When strong winds covered the Phakisa tarmac with a layer of slippery sand on Saturday, conditions for racing became treacherous - not that stars Anthony Taylor or Hudson Kennaugh seemed to mind.

When strong winds covered the Phakisa tarmac with a layer of slippery sand on Saturday, conditions for racing became treacherous - not that stars Anthony Taylor or Hudson Kennaugh seemed to mind.

Tough conditions took their toll and various pre-event favourites were beaten at the Free State circuit. In Class A, slippery conditions suited the rear-wheel drive BMW 330i runners, but presented problems for the front-wheel drive Alfa Romeo 147 GTA challengers.

Castrol BMW 330i driver Anthony Taylor won both Rounds 15 and 16 to claim the lead of the championship. In the opening race, Taylor was followed to the flag by Johan Fourie (Kaye-Eddie BMW 330i), Martin Steyn (LG Alfa Romeo 147 GTA), Steven Morris (Kaye-Eddie BMW 330i), Leeroy Poulter (Champion Mercedes C320) and Morne Jurgens (LG Alfa Romeo 147 GTA).

Hennie Groenewald - initially placed third in his Castrol BMW 330i – dropped from the leading order after incurring a 30-second penalty for jumping the start. But in the second heat, Groenewald made no mistakes, finishing second behind Taylor and ahead of Fourie, Poulter, Steyn, Jurgens and Morris.

The normally-dominant Mini Cooper S brigade struggled in Round 15. Shaun van der Linde’s works Castrol Mini suffered a puncture while Craig Nicholson’s Sabat example broke a ball joint.

That left Clint Weston to win in his Furman Glass Ford Focus ST170, ahead of Mark Allison (Vaal Mac Mercedes-Benz C270 CDI) and Phillip Kekana (Sasol Toyota RunX RSi).

The normal status quo was restored in Round 16, though, with Van der Linde winning ahead of Nicholson, Kekana and Allison.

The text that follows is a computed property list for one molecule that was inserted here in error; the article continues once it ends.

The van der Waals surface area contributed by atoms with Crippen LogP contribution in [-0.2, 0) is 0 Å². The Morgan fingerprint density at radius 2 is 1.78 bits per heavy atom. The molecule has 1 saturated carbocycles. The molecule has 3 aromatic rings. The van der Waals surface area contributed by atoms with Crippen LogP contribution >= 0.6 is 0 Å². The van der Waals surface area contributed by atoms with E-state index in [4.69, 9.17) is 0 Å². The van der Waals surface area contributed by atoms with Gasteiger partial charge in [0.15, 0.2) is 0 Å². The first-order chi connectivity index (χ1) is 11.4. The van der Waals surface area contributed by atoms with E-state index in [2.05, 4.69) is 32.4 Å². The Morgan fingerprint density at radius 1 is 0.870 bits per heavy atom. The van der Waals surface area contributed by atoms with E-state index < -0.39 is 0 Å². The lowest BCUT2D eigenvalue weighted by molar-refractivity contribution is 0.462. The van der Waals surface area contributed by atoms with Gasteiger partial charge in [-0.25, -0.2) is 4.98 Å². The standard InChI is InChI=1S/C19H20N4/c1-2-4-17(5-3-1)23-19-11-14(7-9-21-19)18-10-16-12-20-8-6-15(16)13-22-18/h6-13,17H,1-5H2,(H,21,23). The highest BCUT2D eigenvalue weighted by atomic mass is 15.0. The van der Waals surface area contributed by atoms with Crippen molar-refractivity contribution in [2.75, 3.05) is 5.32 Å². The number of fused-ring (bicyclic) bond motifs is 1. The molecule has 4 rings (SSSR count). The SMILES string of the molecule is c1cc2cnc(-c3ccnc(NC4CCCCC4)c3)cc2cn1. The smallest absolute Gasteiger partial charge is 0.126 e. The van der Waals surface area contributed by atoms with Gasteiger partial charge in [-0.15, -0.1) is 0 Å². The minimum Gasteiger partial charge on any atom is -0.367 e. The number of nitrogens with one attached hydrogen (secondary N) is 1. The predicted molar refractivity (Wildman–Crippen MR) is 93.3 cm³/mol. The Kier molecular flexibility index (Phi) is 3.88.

Veteran Mike O’Sullivan (Mosport Fiat Palio) won the first Class C race, narrowly ahead of Carlos Nobre (VW CitiGolf 1,6i), Dawie Brough (Mosport Fiat Palio) and Dave Compton (Toyota Tazz 1600). In the second race O’Sullivan gave up his seat to the Fiat team’s youngster, Theunis Eloff, whose Palio suffered electrical maladies while fighting for the lead in Round 15.

Eloff led Round 16, only to be punted off the track on the third lap. That left Dave Compton to win with his Toyota, narrowly ahead of Fanie de Bruin (Makita Ford Ikon 1600i), Wayne Masters (VW CitiGolf), Carlos Nobre and Steve Wyndham (M&R Ford Ikon 1600i).

Eloff’s efforts did not go entirely unrewarded – he was chosen as the CAR Magazine Rookie of the Day.

Meanwhile, a fullscale Free State sandstorm forced organisers cancelled Saturday morning’s Official Qualifying session for the 2004 Radiator SA Superbike Championship.

The starting grid was drawn up according to riders’ current

Championship point standings, but conditions were no better when the time came for the first race.

A howling gale blew sand over the circuit, severely restricting riders’ vision and turned the track surface into something akin to a huge skating ring… Various riders deemed the conditions unacceptably dangerous, and quit the race after the warm-up lap.

However, 2004 Radiator SA Champion Hudson Kennaugh did not share their view and blasted his Cell C Suzuki into an unassailable lead in Round 15. Second – following an impressive display of sheer guts on his older Imtech Suzuki – was privateer Noel Haarhoff.

Behind Kennaugh and Haarhoff, First Technology Honda’s Shaun Whyte, Sheridan Morias and Arushen Moodley fought a race-long battle through the dust with Trevor Crookes (Cell C Suzuki) and Robert Cragg (Cedar Vadec Kawasaki).

Crookes finally led over the finish line, followed by Morias, Whyte, Cragg and Moodley.

Conditions were better for the second race, though the track was still extremely slippery.Gavin Ramsay (Kreepy Krauly Bioguard Yamaha) fell in the first corner, emulated three laps later by his team mate Graeme van Breda and Greg Dreyer (Autopage Cellular Yamaha).

Kennaugh repeated his showing at the front, again leading from flag to flag. Morias, Crookes, Whyte, Moodley and Haarhoff, whose efforts could not make up for his machine’s power disadvantage in the clearer conditions, followed the champion to the finish.

Original article from Car